Hudbay's results would have been better except for the fact that 14% of the copper produced in the second quarter and 8% of zinc were unsold due to poor rail service availability, as a result of an unusually harsh winter and recent spring flooding. Hudbay Minerals has struggled to generate cash recently, but reported operating cash flow of $11.8 million in the second quarter as a result of higher copper sales volumes and higher prices. This is compared to negative cash flows from operations of $10.7 million in the second quarter of 2013.
Hudbay Minerals currently has $547 million in cash and cash equivalents and $900 million in total liquidity, which includes monies owed from streaming payments and credit facilities. The Constancia project is estimated to require an additional $254 million in spending in 2014 and ramp up at their Lalor mine is estimated to require an additional $37 million in 2014. With their cash on hand, Hudbay Minerals should have no problem funding their capital requirements for 2014. Looking forward, it seems likely that Hudbay will be able to fund Rosemont through a combination of streaming agreements and cash flow as they have stated. If cash flow is not as strong as they expect then they may have to issue debt or equity.
If Hudbay Minerals can execute these projects on time and budget and achieve anticipated performance, Hudbay Minerals will become an important copper producer with one of the lowest costs in the industry. Hudbay Minerals is estimating that by 2018 they will achieve cash costs that would rank them fourth in the world based on current 2014 net cash costs which would place them well ahead of major copper producers like Rio Tinto (NYSE:RIO), Freeport McMoran (NYSE:FCX) and Vale (NYSE:VALE).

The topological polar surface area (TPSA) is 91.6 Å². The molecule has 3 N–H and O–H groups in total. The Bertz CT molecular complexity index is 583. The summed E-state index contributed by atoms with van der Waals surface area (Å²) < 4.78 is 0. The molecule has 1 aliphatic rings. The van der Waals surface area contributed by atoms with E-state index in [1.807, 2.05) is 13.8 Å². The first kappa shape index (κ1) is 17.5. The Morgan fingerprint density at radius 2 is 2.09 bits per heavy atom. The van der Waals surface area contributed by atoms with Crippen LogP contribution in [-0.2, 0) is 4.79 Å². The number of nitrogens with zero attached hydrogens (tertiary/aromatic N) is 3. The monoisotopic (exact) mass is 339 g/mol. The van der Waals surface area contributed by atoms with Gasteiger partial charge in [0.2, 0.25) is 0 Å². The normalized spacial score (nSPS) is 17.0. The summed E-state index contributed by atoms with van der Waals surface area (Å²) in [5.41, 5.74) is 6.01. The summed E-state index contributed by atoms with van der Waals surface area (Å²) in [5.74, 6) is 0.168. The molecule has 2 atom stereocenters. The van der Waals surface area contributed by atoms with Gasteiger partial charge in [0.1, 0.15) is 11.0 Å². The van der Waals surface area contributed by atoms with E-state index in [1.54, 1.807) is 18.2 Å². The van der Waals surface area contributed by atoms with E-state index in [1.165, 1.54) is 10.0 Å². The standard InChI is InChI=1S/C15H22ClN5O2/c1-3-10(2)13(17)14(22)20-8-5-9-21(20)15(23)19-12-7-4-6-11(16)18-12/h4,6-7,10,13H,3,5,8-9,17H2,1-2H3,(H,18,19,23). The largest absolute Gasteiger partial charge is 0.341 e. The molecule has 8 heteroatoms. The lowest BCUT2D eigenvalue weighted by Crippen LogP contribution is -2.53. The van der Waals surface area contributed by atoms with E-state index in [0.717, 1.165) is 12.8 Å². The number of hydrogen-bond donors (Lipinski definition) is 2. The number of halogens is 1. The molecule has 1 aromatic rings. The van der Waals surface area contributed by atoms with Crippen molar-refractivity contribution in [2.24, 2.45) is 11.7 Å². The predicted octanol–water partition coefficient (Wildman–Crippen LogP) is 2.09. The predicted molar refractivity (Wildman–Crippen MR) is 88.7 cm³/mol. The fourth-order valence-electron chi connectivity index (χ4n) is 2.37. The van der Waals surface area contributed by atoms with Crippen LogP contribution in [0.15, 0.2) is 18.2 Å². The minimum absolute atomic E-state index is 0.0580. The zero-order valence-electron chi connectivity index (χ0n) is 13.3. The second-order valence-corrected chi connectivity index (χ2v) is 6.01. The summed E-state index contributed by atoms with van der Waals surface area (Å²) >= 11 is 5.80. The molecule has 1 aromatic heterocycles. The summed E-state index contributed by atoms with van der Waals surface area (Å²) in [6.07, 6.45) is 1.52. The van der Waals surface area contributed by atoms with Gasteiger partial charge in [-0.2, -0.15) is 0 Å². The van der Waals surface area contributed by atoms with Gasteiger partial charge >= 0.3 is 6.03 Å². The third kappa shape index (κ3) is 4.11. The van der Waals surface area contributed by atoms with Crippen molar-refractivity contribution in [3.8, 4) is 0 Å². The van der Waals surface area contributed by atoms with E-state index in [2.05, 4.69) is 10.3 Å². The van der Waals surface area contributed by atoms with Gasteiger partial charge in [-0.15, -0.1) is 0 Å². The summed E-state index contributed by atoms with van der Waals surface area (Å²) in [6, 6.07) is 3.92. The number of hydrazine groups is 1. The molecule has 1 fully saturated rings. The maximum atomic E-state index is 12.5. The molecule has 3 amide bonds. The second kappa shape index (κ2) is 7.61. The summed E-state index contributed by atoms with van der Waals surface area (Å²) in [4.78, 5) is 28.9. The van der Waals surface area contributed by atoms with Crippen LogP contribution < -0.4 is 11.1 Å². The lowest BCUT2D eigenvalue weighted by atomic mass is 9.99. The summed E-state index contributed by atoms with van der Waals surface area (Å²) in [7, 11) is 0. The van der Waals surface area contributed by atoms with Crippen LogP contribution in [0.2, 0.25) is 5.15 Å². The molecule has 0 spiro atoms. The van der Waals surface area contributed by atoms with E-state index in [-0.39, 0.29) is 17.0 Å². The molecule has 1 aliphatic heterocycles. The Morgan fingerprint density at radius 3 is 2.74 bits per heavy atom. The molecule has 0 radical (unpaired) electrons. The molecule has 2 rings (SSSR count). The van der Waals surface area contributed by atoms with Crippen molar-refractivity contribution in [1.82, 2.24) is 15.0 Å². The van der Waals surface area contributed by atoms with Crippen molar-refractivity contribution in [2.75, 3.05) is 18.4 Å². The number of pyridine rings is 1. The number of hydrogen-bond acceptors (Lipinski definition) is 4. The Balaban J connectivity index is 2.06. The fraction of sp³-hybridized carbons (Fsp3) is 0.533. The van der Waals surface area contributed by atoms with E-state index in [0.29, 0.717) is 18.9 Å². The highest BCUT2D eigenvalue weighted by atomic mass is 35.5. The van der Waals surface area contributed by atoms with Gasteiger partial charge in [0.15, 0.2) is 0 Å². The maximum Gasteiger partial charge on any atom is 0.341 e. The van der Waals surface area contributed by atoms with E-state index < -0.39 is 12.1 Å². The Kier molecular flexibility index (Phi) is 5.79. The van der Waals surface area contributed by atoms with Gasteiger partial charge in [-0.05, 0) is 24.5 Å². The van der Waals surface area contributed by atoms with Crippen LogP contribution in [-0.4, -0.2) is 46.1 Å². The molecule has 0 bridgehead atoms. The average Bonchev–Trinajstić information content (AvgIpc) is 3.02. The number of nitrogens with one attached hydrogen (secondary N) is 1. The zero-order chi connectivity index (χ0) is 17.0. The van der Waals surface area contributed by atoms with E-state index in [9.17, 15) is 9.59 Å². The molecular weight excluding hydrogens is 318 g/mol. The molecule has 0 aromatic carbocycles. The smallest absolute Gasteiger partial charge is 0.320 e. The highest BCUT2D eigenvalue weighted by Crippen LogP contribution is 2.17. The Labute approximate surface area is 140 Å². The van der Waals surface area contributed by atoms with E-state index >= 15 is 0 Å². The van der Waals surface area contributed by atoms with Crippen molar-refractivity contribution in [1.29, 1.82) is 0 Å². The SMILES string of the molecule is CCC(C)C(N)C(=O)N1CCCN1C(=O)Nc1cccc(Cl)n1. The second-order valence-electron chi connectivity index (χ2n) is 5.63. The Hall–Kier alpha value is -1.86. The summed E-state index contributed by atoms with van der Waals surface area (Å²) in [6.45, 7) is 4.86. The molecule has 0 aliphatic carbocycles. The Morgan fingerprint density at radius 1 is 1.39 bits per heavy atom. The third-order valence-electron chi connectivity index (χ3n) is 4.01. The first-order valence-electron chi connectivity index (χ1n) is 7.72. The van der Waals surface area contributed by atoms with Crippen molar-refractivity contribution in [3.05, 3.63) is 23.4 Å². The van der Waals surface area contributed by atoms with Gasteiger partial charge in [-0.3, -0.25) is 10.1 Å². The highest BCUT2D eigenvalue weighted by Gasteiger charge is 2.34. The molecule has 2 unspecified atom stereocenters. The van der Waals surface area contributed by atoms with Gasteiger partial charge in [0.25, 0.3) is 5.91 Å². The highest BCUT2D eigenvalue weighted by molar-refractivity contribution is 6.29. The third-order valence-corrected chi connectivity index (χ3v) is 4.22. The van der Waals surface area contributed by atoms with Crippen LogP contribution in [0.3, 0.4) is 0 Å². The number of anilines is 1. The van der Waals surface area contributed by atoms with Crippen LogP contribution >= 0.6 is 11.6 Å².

Risks to Hudbay Minerals
While things are looking up for Hudbay Minerals, the usual project risks remain as they develop their massive Constancia and Rosemont projects. Project delays and cost overruns will remain a risk to investors. With Constancia nearly complete there is far less risk with this project than with Rosemont as Rosemont has not yet received the project's final record of decision. In May, the U.S. Fish and Wildlife Service announced it would restart a review examining the project's effects on endangered species after it discovered an ocelot living in the area. The project faces tough opposition from concerned area residents and environmentalists and has faced many delays in the past.
If the project does not receive approval, this would be a major loss to Hudbay. With an estimated price tag of $1.2 billion for Rosemont, there is the possibility as with any project that large that costs could end up substantially higher. With copper prices lower than they were at this time last year, commodity prices are also a risk. However, once Hudbay completes its projects, it is projecting to be in the bottom quartile in regards to costs, which means that unless copper prices collapse, Hudbay should be profitable even if prices drift somewhat lower.